Clown of the City

Clown of the City PDF Author: Stephan de Beer
Publisher: African Sun Media
ISBN: 1928480853
Category : Religion
Languages : en
Pages : 270

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Book Description
At opening this book, everything one has learned or thought about “urban ministry” is challenged, and changed. Stephan de Beer offers a fresh, exciting and thoroughly engaging approach. The title is enticing and playful, but the book is a serious grappling with the daunting realities of a shadowed, marginalised, urban life. It does not theorise or pontificate about a concept. The author is not a distant, neutral observer. He is an engaged minister to the people, a struggler in their struggles, prophet to the powerful. This book invites the reader to join the people of the cities under siege by failed policies, empty promises, and disastrous politics, in their struggles for meaningful life, and it makes a powerful, persuasive case. Stephan de Beer has offered us a great gift and a wonderful opportunity to think and hope anew, and differently, about the life, reality, and future of the city.

Perspectives on Evil

Perspectives on Evil PDF Author:
Publisher: BRILL
ISBN: 9004409262
Category : Philosophy
Languages : en
Pages : 300

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Book Description
This interdisciplinary study takes a real-life look at evil deeds and evil nature, from the Global Financial Crisis to the Rwanda Genocide and beyond. The authors share their personal and poignant views on evil.

The Politics of Spatial Transgressions in the Arts

The Politics of Spatial Transgressions in the Arts PDF Author: Gregory Blair
Publisher: Springer Nature
ISBN: 3030553892
Category : Political Science
Languages : en
Pages : 185

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Book Description
This book is an anthology of the varied strategies of spatial transgressions and how they have been implemented through the arts as a means to resist, rejuvenate, reclaim, critique or cohabitate. The book is divided into two sections – Displacements and Disruptions. The first section discusses the ramifications of the spatial displacements of bodies, organizations, groups of people and ethnicities, and explores how artists, theorists and arts organizations have an attentive history of revealing and reacting to the displacement of peoples and how their presence or absence radically reconfigures the value, identity, and uses of place. In the second section, each author considers how aesthetic strategies have been utilized to disrupt expected spatial experiences and logic. Many of these strategies form radical alternative methodologies that include transgressions, geographies of resistance, and psychogeographies. These spatial performances of disruption set into motion a critical exchange between the subject, space and materiality, in which ideology and experience are both produced/spatialized and deconstructed/destabilized.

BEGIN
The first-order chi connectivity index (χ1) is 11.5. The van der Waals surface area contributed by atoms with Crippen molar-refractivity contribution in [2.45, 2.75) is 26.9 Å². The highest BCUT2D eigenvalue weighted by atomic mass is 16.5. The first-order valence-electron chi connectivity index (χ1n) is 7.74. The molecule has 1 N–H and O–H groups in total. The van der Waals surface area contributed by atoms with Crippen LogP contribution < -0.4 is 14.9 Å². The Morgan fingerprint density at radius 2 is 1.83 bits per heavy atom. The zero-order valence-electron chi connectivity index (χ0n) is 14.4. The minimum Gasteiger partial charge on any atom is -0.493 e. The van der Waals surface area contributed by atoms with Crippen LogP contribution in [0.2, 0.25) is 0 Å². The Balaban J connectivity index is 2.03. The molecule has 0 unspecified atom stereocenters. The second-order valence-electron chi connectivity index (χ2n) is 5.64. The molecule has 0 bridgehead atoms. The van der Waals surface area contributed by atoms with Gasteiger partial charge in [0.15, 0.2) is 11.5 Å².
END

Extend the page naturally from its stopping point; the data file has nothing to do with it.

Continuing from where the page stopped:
Spatialized Injustice in the Contemporary City

Spatialized Injustice in the Contemporary City PDF Author: S. Nombuso Dlamini
Publisher: Routledge
ISBN: 0429785399
Category : Social Science
Languages : en
Pages : 248

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Book Description
This volume documents research illustrating public dissents and interventions to injustice in modern-day cities. Authors present everyday occurrences of city life and place making; still, they show how the ordinary city grows from historical dimensions of injustice, violence and fear. Yet, ordinary citizens continue to make the city their own, to contribute to the creation of city structures and to contest those practices of spatial demarcation, which limit rather than uplift their everyday social livelihood. Chapters show how marginalized populations, from racial, to gendered, to the working poor, are part of the apparatus that makes the city function. However, their contributions to city arrangement and endurance are perpetually at the margins, and city spaces continue to be designed in ways that ignore and negate the existence of those who protest inequity. Novel to the volume are chapters that document and illustrate contestations of city spaces through artistic representation. Public spaces like schools, art galleries and museums are presented as central to projects of inhabiting, remembering and reimagining (in) the just city. Still, ordinary city spaces, like the public washroom, illustrate issues of gender inequity, spatial bias and other art-based protests. City dwellers interested in learning about ‘the making’ of the city; and those interested in the city as a space of possibilities – and the good life, will benefit from this volume. Scholars of geography, space, art and social justice will marvel and simultaneously be appalled by the everyday minute, yet shocking descriptions of the complexity – and unfairly structured city spaces in which they dwell.